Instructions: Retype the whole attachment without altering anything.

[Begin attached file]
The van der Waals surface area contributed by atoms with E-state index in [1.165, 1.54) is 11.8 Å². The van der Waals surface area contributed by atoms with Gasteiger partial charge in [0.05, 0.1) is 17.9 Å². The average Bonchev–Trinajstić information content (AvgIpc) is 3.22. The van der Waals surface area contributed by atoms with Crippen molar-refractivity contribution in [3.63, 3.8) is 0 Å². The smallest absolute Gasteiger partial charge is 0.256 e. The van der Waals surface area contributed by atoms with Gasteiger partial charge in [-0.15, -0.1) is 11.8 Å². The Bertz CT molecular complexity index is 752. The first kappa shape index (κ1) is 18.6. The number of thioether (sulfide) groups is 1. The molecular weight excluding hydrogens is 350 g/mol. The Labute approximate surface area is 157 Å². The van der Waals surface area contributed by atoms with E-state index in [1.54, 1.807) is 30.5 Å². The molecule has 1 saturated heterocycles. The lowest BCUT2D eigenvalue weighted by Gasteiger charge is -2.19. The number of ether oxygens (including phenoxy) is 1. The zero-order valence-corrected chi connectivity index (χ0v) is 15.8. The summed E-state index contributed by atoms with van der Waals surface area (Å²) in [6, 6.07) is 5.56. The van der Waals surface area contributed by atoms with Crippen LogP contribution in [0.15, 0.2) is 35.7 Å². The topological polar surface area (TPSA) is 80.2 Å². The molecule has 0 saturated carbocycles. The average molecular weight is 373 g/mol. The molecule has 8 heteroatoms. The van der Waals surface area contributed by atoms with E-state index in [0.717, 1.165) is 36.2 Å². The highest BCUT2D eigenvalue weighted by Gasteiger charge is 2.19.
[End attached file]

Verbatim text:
The van der Waals surface area contributed by atoms with E-state index in [1.165, 1.54) is 11.8 Å². The van der Waals surface area contributed by atoms with Gasteiger partial charge in [0.05, 0.1) is 17.9 Å². The average Bonchev–Trinajstić information content (AvgIpc) is 3.22. The van der Waals surface area contributed by atoms with Crippen molar-refractivity contribution in [3.63, 3.8) is 0 Å². The smallest absolute Gasteiger partial charge is 0.256 e. The van der Waals surface area contributed by atoms with Gasteiger partial charge in [-0.15, -0.1) is 11.8 Å². The Bertz CT molecular complexity index is 752. The first kappa shape index (κ1) is 18.6. The number of thioether (sulfide) groups is 1. The molecular weight excluding hydrogens is 350 g/mol. The Labute approximate surface area is 157 Å². The van der Waals surface area contributed by atoms with E-state index in [1.54, 1.807) is 30.5 Å². The molecule has 1 saturated heterocycles. The lowest BCUT2D eigenvalue weighted by Gasteiger charge is -2.19. The number of ether oxygens (including phenoxy) is 1. The zero-order valence-corrected chi connectivity index (χ0v) is 15.8. The summed E-state index contributed by atoms with van der Waals surface area (Å²) in [6, 6.07) is 5.56. The van der Waals surface area contributed by atoms with Crippen LogP contribution in [0.15, 0.2) is 35.7 Å². The topological polar surface area (TPSA) is 80.2 Å². The molecule has 0 saturated carbocycles. The average molecular weight is 373 g/mol. The molecule has 8 heteroatoms. The van der Waals surface area contributed by atoms with E-state index in [0.717, 1.165) is 36.2 Å². The highest BCUT2D eigenvalue weighted by Gasteiger charge is 2.19.